[LAD] Open Source Audio Interface

Len Ovens len at ovenwerks.net
Fri Sep 12 03:16:04 UTC 2014

On Thu, 11 Sep 2014, Paul Davis wrote:
> On Thu, Sep 11, 2014 at 6:50 PM, Len Ovens <len at ovenwerks.net> wrote:
>       Shouldn't be, The network traffic does not need to be real time,
>       but the network does. In other words the way the host computer
>       deals with network traffic does not need to be real time. The
>       computer puts a packet into a buffer, this part does not need to
>       be real time.
> this is not correct. there's no difference between this operation and
> putting audio into the h/w buffer associated with a PCI audio interface. the
> entire transport chain must be RT.

Ok, first off network traffic does not equal audio traffic. Perhaps I 
should say ethernet traffic and IP traffic. The audio is sent as raw 
ethernet packets. This call must be realtime. The whole audio chain is 
real time. The network or IP traffic is fed to our driver through normal 
channels. Our driver looks to the system like an eth* device, but in fact 
it is not a device, but a socket that puts a packet into a buffer. That 
part does not have to be real time... but once it is in the buffer the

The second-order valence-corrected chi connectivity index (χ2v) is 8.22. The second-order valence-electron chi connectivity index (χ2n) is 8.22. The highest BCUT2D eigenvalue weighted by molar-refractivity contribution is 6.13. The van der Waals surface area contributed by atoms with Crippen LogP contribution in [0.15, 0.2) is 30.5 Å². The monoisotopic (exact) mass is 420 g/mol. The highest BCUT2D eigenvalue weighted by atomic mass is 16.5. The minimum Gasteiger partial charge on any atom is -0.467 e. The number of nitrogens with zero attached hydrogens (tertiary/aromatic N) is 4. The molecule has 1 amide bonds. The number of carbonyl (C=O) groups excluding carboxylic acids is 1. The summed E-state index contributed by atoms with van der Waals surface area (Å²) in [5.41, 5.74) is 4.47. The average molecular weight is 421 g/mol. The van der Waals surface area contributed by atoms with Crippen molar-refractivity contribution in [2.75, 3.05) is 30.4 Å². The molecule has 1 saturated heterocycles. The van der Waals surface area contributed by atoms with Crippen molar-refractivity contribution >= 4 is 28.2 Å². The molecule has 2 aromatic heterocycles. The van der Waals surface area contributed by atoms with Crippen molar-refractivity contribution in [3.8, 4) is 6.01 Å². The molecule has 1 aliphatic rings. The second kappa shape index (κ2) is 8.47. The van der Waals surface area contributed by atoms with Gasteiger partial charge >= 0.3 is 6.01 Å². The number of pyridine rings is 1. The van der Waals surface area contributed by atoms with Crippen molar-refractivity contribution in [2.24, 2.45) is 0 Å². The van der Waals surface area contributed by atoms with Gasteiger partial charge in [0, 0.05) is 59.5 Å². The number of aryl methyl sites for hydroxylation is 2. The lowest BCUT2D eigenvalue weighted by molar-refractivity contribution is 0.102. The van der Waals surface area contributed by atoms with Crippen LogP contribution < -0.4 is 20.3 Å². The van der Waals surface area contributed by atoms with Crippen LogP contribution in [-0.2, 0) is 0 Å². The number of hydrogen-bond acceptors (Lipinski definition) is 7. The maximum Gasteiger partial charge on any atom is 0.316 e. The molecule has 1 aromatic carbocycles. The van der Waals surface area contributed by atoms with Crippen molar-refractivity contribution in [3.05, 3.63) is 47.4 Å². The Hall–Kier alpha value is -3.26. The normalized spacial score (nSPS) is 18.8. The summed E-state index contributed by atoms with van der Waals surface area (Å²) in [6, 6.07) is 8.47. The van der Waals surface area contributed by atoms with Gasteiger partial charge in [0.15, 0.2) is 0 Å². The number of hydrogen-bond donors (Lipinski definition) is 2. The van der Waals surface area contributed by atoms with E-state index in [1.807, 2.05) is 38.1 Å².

feeding of that data as a raw ethernet packet does have to be real time 
because this operation must be completed in time for the next packet of 
audio data because, whatever the interval the audio is sent at, the audio 
data has to be sent in time with that.

So in the case I was supposing with 4 samples of data per audio packet, 
as soon as the 4th sample has been collected by the ADC, An audio packet 
is sent with all 4 samples for all channels. Then the time left till next 
4th sample is calculated/read and the size of data allowed to fit is sent 
(some leeway is left). The ethernet interface should be left open by the 
time the next audio frame is ready. The audio driver may have to test the 
actual time required from packet send to receive to know how big to allow 
the IP data packet to be. The guard band time is supposed to be a certain 
length (the MACs plus type plus guard band _should_ be 304 bits long). If 
the IP data in the buffer is not completely written by the time the audio 
packet has been sent, it waits for the next audio packet to go first. The 
network (IP) traffic will be slowed down more than would be expected by 
just looking at percentages, but the audio should be able to be sent on 
time every time. There is no other traffic but what goes through the audio 

In a home situation where even with wide band internet the max speed is 6 
to 15 mbits The network speed from the computer to the gateway does not 
need to be a full 100mbit. In a more critical situation, a second NIC 
would be better.

Len is not very good at explaining things...

Len Ovens

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